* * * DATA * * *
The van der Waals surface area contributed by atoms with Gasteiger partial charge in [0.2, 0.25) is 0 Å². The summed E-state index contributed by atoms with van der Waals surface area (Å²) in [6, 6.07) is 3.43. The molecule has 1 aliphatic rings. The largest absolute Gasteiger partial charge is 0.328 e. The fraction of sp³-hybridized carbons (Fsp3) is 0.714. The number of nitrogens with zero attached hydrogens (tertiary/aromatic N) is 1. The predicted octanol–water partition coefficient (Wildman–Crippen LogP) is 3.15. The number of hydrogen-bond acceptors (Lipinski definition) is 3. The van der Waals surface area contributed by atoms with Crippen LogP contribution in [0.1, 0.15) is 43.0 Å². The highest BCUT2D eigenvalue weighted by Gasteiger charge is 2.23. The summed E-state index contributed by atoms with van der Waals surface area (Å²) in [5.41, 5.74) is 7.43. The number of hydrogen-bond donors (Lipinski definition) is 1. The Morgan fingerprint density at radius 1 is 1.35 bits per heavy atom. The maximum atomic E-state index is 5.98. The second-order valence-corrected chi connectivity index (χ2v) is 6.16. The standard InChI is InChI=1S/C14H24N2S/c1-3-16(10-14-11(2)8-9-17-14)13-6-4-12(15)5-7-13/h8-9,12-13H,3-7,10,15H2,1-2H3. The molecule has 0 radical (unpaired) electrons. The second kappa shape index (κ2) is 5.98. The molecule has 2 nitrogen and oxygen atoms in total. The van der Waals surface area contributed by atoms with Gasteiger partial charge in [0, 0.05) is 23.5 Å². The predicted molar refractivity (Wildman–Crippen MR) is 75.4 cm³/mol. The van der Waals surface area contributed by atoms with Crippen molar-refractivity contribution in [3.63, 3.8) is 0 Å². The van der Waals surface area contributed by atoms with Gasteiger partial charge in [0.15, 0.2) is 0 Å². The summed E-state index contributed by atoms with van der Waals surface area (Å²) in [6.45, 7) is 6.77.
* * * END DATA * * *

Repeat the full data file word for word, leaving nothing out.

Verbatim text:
The van der Waals surface area contributed by atoms with Gasteiger partial charge in [0.2, 0.25) is 0 Å². The summed E-state index contributed by atoms with van der Waals surface area (Å²) in [6, 6.07) is 3.43. The molecule has 1 aliphatic rings. The largest absolute Gasteiger partial charge is 0.328 e. The fraction of sp³-hybridized carbons (Fsp3) is 0.714. The number of nitrogens with zero attached hydrogens (tertiary/aromatic N) is 1. The predicted octanol–water partition coefficient (Wildman–Crippen LogP) is 3.15. The number of hydrogen-bond acceptors (Lipinski definition) is 3. The van der Waals surface area contributed by atoms with Crippen LogP contribution in [0.1, 0.15) is 43.0 Å². The highest BCUT2D eigenvalue weighted by Gasteiger charge is 2.23. The summed E-state index contributed by atoms with van der Waals surface area (Å²) in [5.41, 5.74) is 7.43. The number of hydrogen-bond donors (Lipinski definition) is 1. The Morgan fingerprint density at radius 1 is 1.35 bits per heavy atom. The maximum atomic E-state index is 5.98. The second-order valence-corrected chi connectivity index (χ2v) is 6.16. The standard InChI is InChI=1S/C14H24N2S/c1-3-16(10-14-11(2)8-9-17-14)13-6-4-12(15)5-7-13/h8-9,12-13H,3-7,10,15H2,1-2H3. The molecule has 0 radical (unpaired) electrons. The second kappa shape index (κ2) is 5.98. The molecule has 2 nitrogen and oxygen atoms in total. The van der Waals surface area contributed by atoms with Gasteiger partial charge in [0, 0.05) is 23.5 Å². The predicted molar refractivity (Wildman–Crippen MR) is 75.4 cm³/mol. The van der Waals surface area contributed by atoms with Crippen molar-refractivity contribution in [3.63, 3.8) is 0 Å². The van der Waals surface area contributed by atoms with Gasteiger partial charge in [0.15, 0.2) is 0 Å². The summed E-state index contributed by atoms with van der Waals surface area (Å²) in [6.45, 7) is 6.77.